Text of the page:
Tour de France news
By AFP & BikeRadar | Tuesday, July 21, 2009 2.41pm
Bradley Wiggins (R) races next to Franco Pellizotti on July 19, 2009. JOEL SAGET/AFP/Getty Images
The chances of seeing a British rider on the Tour de France podium have looked slim for decades, and Bradley Wiggins insists that punters should not start laying bets just yet.
Garmin rider Wiggins has defied his popular status as a top track rider to stay in the race's top ten from the start, confirming his emerging climbing talents on the four mountain stages held so far in the process.
After the first of three stages in the Alps, the Londoner sits just 1:46 behind 2007 champion Alberto Contador, who took the yellow jersey with a solo attack and victory on Sunday on stage 15.
Wiggins, a triple Olympic pursuit champion in track, admitted he could get carried away with heady thoughts of finishing among the top three overall in Paris next Sunday.
But with two tough climbing days before Thursday's time trial, then the penultimate stage climb to the summit of Mont Ventoux on Saturday, he is keeping his feet firmly on the ground.
"I'm not stupid enough to think I can beat Contador, he's proved by and far he's the best bike rider in this race," Wiggins told reporters here Monday on the race's last rest day. "I knew I was physically capable of a top 15 or 20 finish but right now I'm not looking too far ahead. Anything can happen from one day to the next - I could have lost four minutes in the first week because of splits and crashes. We're just looking at one day at a time. (Tuesday's) another tough stage.
"I'll get (Tuesday) first, then the next day, then the time trial and then get through Mont Ventoux. Paris is a long way off yet. The race is by no means done yet."
The last time Wiggins completed the Tour, in 2006, he finished in 123rd place overall when he rode with Cofidis.
Three years later, with two new gold medals from the Beijing Olympics, Wiggins is now attracting plaudits from both Contador and Australia's two-time runner-up Cadel Evans.
However Wiggins insists he's taking it one day at a time.
("Tuesday's) a tough stage, two big climbs. I don't think much too far ahead than that," he said. "It's small steps. (Tuesday)'s another day on the Tour de France and as history shows everything can be lost in one day."
Astana truck searched by police at Swiss border
A truck belonging to the Astana team, whose leader Alberto Contador holds the Tour de France's yellow jersey, was searched for three hours on Tuesday by police, it was confirmed.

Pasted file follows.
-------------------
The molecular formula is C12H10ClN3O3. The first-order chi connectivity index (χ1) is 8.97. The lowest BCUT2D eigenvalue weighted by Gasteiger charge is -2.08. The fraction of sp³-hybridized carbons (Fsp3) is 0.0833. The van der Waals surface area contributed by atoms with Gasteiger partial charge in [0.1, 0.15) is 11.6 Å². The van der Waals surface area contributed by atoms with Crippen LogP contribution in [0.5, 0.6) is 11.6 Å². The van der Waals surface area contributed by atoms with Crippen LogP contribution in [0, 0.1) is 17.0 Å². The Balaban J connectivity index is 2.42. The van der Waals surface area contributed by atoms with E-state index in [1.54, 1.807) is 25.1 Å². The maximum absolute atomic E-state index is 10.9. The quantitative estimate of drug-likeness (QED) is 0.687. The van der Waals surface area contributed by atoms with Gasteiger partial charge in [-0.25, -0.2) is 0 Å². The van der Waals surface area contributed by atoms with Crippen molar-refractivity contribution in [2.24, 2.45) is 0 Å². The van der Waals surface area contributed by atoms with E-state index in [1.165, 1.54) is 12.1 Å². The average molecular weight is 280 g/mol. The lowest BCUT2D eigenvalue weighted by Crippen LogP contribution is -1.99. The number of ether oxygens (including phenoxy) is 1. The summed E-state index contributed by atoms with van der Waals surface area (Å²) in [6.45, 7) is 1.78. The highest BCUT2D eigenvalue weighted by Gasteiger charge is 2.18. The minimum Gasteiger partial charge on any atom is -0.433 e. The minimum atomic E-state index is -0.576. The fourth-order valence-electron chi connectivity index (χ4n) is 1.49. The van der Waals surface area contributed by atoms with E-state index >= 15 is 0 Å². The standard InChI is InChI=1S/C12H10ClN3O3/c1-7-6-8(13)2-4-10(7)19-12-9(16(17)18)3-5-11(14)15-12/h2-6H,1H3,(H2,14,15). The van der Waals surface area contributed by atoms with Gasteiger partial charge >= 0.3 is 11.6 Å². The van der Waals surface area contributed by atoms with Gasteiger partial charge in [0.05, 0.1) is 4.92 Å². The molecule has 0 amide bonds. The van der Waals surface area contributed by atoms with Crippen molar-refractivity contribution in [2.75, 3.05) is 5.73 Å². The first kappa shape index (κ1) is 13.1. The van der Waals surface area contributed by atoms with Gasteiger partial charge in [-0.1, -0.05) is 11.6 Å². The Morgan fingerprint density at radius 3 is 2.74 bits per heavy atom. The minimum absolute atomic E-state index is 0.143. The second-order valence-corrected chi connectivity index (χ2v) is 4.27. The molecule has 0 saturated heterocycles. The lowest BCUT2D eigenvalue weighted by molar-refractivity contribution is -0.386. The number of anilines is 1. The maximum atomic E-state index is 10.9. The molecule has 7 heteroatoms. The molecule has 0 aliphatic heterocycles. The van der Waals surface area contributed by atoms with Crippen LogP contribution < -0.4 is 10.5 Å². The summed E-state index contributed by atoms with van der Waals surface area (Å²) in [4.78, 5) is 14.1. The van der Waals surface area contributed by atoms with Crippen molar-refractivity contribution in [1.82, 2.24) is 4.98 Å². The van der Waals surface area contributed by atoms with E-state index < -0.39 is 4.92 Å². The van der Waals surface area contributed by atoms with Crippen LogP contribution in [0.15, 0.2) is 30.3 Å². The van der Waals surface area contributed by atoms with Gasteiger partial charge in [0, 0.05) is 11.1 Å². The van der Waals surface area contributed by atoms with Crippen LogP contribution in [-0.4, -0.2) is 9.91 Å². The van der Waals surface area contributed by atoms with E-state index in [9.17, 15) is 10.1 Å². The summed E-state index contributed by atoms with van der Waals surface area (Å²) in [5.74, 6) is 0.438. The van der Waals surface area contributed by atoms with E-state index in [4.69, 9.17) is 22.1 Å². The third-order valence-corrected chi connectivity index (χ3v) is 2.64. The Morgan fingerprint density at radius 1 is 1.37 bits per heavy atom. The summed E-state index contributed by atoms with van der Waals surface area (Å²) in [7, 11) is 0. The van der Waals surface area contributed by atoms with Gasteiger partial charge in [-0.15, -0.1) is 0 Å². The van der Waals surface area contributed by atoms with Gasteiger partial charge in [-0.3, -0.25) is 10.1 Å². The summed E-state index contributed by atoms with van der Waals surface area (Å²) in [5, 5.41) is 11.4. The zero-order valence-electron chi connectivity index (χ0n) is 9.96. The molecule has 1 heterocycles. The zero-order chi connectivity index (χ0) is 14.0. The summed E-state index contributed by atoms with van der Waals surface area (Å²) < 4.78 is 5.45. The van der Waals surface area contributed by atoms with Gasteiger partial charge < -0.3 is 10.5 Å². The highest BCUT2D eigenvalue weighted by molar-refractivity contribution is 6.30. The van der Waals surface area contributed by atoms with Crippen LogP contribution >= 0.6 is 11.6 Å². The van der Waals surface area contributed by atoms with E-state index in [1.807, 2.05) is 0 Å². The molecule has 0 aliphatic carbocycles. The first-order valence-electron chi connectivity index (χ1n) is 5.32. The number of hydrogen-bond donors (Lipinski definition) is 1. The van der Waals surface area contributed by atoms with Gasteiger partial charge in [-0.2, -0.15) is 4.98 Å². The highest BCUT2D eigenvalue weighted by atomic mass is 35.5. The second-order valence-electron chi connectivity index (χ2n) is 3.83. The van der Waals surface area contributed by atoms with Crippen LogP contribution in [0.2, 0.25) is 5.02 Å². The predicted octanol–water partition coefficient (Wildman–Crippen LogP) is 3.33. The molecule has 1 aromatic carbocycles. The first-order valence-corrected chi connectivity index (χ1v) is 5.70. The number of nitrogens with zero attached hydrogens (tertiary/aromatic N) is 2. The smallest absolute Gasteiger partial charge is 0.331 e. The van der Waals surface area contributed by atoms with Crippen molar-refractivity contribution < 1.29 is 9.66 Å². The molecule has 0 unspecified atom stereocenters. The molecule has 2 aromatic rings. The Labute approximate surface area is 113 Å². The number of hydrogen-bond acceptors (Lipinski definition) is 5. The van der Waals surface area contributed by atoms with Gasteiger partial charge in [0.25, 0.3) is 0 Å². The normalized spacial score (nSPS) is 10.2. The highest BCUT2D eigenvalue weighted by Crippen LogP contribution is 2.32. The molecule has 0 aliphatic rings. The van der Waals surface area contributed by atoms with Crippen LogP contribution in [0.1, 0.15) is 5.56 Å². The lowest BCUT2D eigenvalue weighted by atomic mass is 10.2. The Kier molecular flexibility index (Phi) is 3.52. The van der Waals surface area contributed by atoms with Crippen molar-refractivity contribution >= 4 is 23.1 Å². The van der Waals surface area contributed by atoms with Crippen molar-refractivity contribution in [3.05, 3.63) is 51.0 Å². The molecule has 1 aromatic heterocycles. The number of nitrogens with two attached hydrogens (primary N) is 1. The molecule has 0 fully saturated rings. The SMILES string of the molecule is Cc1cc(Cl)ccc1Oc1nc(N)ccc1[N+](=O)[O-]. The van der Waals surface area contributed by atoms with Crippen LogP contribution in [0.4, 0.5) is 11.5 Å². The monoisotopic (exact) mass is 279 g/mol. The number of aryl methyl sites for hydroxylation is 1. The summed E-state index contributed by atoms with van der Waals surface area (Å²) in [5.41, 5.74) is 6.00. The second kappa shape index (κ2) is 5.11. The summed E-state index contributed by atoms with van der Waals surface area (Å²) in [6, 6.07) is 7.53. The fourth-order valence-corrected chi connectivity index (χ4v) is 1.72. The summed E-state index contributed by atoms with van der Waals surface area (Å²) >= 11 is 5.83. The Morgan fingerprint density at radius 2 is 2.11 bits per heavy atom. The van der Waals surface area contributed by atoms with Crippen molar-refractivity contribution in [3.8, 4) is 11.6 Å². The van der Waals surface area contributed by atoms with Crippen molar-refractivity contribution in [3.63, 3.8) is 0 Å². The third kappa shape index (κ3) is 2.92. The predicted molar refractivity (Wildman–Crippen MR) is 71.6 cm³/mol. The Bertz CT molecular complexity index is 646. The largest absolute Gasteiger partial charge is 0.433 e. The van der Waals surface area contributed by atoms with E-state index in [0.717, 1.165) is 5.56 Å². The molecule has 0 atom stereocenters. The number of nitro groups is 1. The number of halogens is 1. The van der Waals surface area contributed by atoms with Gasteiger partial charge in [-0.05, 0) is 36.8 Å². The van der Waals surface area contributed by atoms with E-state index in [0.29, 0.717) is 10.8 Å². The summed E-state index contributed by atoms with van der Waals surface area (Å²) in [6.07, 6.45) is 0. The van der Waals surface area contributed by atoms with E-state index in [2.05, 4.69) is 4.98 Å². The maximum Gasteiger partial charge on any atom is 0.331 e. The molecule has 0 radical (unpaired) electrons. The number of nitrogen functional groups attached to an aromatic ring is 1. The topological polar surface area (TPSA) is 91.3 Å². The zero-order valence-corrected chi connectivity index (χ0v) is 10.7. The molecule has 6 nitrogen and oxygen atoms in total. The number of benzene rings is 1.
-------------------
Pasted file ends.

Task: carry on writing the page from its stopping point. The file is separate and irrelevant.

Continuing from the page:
The truck, containing spare bikes, equipment and food, was making its way from the start of the 16th stage at Martigny, Switzerland to the finish line here at Bourg St Maurice.
It was stopped at the Swiss-France border near the Swiss village of Le Chatelard and searched by police, but nothing was found, confirmed Astana spokesman Philippe Maertens.
"They were very thorough and opened every suitcase, every container and found nothing," he told AFP.
Pope sends greetings to Tour de France racers in Italy
Pope Benedict XVI on Tuesday sent "warm greetings" to Tour de France racers set to pass through Italy's northwestern Val d'Aosta region where the pontiff is holidaying.
The pope "addresses his warm greetings to all the racers and the organisers of this competition," the Vatican said in a communique.
Benedict used the occasion to urge all athletes to remain mindful of "moral ... and educational values," the statement said.
Tuesday's stage of the Tour de France passed within three kilometres (two miles) as the crow flies from the chalet where the pope is staying at Les Combes d'Introd.
Evans set to take part in Tour of Spain
Australia's Cadel Evans confirmed Tuesday he is set to compete in next month's Tour of Spain in preparation for the world road race championships on September 27.
Evans, who is 14th overall in the Tour de France general classification before Tuesday's 16th stage, said the Spanish race is the perfect preparation for the world championships course in Mendrisio, Switzerland.
"I know the course for the world championships, it's a lot more difficult than the one last year in Varese (in Italy)," said the Silence-Lotto leader who has finished as runner-up for the last two years of the Tour de France.
"The Vuelta (Tour of Spain) is the best preparation for this objective at the end of the season."
The Vuelta takes place from August 29 to September 20.